Servo Motor Feedback - Absolute & Incremental Encoders
Incremental Optical Encoders
Incremental optical encoders are slotted discs that interrupt the light beam between the photoemitter-detector pair on an alternate basis thereby creating pulses of light. The pulses are then counted to provide a position. There are some incremental optical encoder modules that provide a marker pulse once per revolution which can be used to mark a Zero reference point. A secondary LED photoemitter-detector pair will provide the direction of rotation while shaft speed is indicated by the pulse rate. The most commonly known pulse configuration is quadrature encoder which generates two square wave pulses 90 degrees apart.
Absolute Optical Encoders
Absolute optical encoders provide and record the unique values of each shaft position. This is especially important in the event of a power failure after which time machine operation will continue from the point where it stopped. Gray and binary codes are the most common types of numerical encoding used in absolute optical encoders.
Incremental Optical Encoders vs. Absolute Optical Encoders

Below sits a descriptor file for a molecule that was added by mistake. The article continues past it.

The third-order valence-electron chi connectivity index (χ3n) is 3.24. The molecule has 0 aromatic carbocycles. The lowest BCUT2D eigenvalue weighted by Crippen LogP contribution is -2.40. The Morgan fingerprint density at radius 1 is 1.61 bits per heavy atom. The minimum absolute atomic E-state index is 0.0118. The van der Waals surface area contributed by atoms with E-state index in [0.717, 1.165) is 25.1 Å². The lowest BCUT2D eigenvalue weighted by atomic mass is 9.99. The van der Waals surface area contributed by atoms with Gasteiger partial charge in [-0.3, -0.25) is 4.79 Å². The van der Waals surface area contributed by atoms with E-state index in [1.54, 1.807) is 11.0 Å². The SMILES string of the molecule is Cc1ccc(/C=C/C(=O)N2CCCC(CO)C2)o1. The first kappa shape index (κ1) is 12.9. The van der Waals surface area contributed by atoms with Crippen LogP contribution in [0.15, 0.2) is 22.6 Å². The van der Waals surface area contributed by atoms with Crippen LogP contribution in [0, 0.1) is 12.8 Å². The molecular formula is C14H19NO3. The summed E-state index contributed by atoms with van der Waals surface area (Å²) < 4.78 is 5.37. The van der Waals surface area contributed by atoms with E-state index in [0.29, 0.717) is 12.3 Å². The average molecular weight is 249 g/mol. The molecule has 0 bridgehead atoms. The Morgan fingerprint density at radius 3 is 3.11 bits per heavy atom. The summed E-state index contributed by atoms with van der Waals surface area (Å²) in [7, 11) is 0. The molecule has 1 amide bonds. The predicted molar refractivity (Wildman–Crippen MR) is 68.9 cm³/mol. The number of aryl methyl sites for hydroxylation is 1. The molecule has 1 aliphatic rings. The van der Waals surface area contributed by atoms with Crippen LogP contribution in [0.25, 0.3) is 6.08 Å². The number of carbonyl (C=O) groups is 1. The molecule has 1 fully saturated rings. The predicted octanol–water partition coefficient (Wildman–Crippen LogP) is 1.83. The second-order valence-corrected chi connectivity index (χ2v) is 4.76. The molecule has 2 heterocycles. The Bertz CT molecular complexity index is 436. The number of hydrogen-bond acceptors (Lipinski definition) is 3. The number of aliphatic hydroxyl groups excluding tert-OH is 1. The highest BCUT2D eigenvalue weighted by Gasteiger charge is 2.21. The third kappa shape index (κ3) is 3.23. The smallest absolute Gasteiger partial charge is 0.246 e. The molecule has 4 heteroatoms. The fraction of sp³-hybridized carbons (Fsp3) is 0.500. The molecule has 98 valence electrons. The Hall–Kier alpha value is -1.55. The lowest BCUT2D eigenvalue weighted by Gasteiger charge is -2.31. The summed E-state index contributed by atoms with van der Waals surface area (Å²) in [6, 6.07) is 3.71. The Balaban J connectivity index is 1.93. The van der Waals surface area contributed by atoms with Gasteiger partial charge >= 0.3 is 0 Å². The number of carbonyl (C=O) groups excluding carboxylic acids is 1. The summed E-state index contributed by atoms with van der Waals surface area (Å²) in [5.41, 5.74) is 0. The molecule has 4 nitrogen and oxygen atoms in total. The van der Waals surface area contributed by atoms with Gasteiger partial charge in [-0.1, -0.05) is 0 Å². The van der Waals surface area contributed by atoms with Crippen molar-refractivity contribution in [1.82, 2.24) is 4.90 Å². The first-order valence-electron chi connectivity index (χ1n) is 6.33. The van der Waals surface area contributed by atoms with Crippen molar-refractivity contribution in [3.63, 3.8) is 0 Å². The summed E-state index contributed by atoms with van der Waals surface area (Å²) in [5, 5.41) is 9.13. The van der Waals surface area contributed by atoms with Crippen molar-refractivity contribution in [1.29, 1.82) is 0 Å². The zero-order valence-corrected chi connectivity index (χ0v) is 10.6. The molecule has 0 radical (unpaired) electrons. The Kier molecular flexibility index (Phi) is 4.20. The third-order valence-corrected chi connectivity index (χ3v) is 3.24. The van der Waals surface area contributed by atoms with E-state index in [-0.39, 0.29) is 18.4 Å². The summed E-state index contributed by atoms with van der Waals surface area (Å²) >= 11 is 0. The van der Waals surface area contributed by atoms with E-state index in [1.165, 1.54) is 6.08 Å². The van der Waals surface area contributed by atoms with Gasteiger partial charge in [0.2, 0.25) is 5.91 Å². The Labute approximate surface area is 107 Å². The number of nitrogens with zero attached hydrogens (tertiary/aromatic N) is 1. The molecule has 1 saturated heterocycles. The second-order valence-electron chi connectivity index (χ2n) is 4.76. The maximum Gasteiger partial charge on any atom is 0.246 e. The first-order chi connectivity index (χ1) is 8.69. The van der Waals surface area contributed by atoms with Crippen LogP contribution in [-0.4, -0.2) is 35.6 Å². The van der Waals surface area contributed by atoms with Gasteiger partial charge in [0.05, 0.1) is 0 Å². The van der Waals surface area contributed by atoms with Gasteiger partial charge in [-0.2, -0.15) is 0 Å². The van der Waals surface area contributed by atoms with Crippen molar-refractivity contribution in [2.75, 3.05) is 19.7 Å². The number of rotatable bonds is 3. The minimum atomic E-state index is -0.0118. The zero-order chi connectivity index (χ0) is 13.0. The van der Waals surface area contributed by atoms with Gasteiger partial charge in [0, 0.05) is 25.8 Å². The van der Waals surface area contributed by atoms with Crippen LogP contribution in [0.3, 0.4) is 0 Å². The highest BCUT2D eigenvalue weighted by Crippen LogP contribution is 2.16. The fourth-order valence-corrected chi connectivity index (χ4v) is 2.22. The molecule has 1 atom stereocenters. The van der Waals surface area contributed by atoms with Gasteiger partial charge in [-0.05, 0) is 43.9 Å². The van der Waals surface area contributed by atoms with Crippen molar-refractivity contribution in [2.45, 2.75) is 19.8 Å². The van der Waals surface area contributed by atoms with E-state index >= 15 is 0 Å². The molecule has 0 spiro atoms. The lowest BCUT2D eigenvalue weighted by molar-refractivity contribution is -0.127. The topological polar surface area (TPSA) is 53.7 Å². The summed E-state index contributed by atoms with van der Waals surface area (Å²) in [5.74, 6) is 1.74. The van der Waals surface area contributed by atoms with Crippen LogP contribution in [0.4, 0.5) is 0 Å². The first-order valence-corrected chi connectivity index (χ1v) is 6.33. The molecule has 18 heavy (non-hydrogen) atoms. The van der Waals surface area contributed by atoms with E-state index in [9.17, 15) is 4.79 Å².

Digital optical encoders have both linear and rotary configurations, but the most common type is rotary (both incremental optical encoders and absolute optical encoders are rotary configurations). Most rotary encoders are made of glass or plastic with photographically etched tracks similar to those on a compact disc. In servomotor applications, encoders act as a feedback device that ensures proper equipment operation. The incremental rotary encoder is the most commonly used due to its low cost and ability to provide signals that can be easily interpreted by a microprocessor or microcontroller to provide motion related information. However, incremental rotary encoders are more susceptible to electrical noise. Although absolute optical encoders cost more, the start-from-the-stopping-point feature in the event of a power outage may be worth the added expense depending upon the application.